In a hot job market, it's hard enough to figure out how to spot rising talent and then have a plan for how to keep that talent in your company.

So training employees and giving them job skills in other high-demand industries (not related to the industry your company competes in) is madness--right? You're incentivizing them to leave--no one would do that.

Actually, Amazon is doing just that, as the company recently disclosed in Jeff Bezos's  annual shareholder letter.

The program is called Amazon Career Choice. Jeff Bezos described it as "For hourly associates with more than one year of tenure, we pre-pay 95 percent of tuition, fees, and textbooks (up to $12,000) for certificates and associate degrees in high-demand occupations."

Here are the four in-demand fields that Amazon will fund training for:

1. Health care

The Bureau of Labor Statistics projects that health care occupations (such as nurse and dental hygienist) will grow at an 18 percent clip and add 2.4 million jobs by 2026, faster growth than any other of the bureau's recorded occupations and driven by the aging population. Average salaries are more than $64,000.

2. IT and computer science

The BLS predicts job growth of 13 percent, with 554,000 jobs added by 2026 and a robust average salary of more than $84,000.

3. Transportation

Transportation and material moving jobs will increase 6 percent and add 634,000 jobs by 2026, according to the BLS.

4. Mechanical and skilled trades

These high-demand jobs include instrument technicians, airplane mechanics, and service shop managers, with salaries in the high $80's and $90's, according to CNBC.

So, not only can you get training in a hot field, Amazon makes it easy for you to get that training by holding classes onsite in Amazon facilities.

I wonder if when employees graduate from one of these programs, their diploma is printed on a (friendly) pink slip--because it all but guarantees they are outta there in most cases.

And yet this program is so smart.

Here's why Amazon's training its employees to leave is genius

The average median pay at Amazon is $28,446, which is low compared to other tech giants like Facebook or Google (which have median salaries of $240,000 and $200,000, respectively). That's an indication that Amazon has a lot of lower-wage, warehouse-type jobs that have higher turnover rates than much higher paying tech roles.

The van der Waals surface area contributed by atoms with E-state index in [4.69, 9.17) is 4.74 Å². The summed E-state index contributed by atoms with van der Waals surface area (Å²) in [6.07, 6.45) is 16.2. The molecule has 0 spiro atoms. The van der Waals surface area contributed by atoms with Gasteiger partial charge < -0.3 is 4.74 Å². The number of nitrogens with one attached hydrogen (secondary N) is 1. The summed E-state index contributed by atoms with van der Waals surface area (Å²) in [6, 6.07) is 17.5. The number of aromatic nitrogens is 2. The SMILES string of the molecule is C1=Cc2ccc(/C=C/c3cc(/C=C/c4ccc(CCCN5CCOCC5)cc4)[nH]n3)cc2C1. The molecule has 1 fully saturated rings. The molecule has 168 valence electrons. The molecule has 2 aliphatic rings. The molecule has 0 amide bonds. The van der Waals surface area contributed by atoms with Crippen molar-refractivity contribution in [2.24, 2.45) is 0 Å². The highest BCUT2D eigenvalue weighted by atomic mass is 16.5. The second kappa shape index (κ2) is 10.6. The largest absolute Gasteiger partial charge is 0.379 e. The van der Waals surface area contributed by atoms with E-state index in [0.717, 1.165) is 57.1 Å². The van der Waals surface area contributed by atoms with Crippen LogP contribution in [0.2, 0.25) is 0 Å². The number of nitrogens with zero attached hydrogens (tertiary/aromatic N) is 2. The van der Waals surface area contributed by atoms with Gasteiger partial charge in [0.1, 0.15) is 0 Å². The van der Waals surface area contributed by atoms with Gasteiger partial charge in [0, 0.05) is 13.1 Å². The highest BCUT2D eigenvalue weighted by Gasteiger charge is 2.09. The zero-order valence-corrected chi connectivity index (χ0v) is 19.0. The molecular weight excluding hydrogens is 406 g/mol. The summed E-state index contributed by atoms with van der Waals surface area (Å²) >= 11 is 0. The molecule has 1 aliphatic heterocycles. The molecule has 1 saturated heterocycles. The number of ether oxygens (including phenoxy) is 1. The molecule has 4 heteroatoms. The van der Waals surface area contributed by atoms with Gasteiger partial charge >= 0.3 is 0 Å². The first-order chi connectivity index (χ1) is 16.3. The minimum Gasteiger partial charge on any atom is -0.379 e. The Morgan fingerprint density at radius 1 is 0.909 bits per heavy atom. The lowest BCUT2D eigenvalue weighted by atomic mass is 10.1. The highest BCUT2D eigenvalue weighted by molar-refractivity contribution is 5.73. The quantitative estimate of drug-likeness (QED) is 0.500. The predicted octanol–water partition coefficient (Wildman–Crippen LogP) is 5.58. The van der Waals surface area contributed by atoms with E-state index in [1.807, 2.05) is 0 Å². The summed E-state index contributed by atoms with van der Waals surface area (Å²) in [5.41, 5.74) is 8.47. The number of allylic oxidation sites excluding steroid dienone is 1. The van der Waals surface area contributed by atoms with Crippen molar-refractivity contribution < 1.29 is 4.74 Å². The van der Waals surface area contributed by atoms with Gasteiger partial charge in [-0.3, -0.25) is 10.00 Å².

Amazon effectively embraces this reality and figures: Why not make these important laborers as happy as they can be in the time they are going to give to Amazon?

Juan Garcia, a global leader for associate care at Amazon, put it this way:

"We offer training paths that could very likely lead to opportunities and careers outside of Amazon, but we think if we can help people realize their dreams, we want to be a part of it."

And therein lies the brilliance.

Amazon is showing it cares about the whole employee. Research shows that employees deeply value the opportunity to keep learning and growing and to become better versions of themselves--it's a source of profound meaning for them. 

If you think back in your career to a time when you weren't happy or didn't feel fulfilled, there's a darn good chance it was during a time when you weren't learning and growing. When you quietly wondered, "Am I wasting my time here?"

Amazon is smart enough to realize that employees in some of the lower-paying jobs don't aspire to be there forever, so why not serve a higher purpose--the fulfillment of dreams, not just orders. And, by the way, it's a purpose that reflects well on the Amazon brand in the eyes of employees.

More than 16,000 Amazon employees in 10 countries have participated in the Career Choice program. I'm betting the vast majority of them have left Amazon. I'm also willing to bet that Amazon has created suction for employees to replace them because of the very existence of the Career Choice program.

You'll pay me to learn the job I really want while also paying me to do an important job for your company?

Sign me up.

So, yes, maybe Amazon is just renting employees in some cases. But the service time they get has got to be higher quality and more engaged.

I'm not suggesting that anyone reading this can pull this off at his or her company or should institute practices that create an exodus of talent.

The big takeaway here is that in a war for labor (which we're in the middle of), it pays to be creative in supporting your employees' skill and career development.

How might you "Amazon" your own approach to this?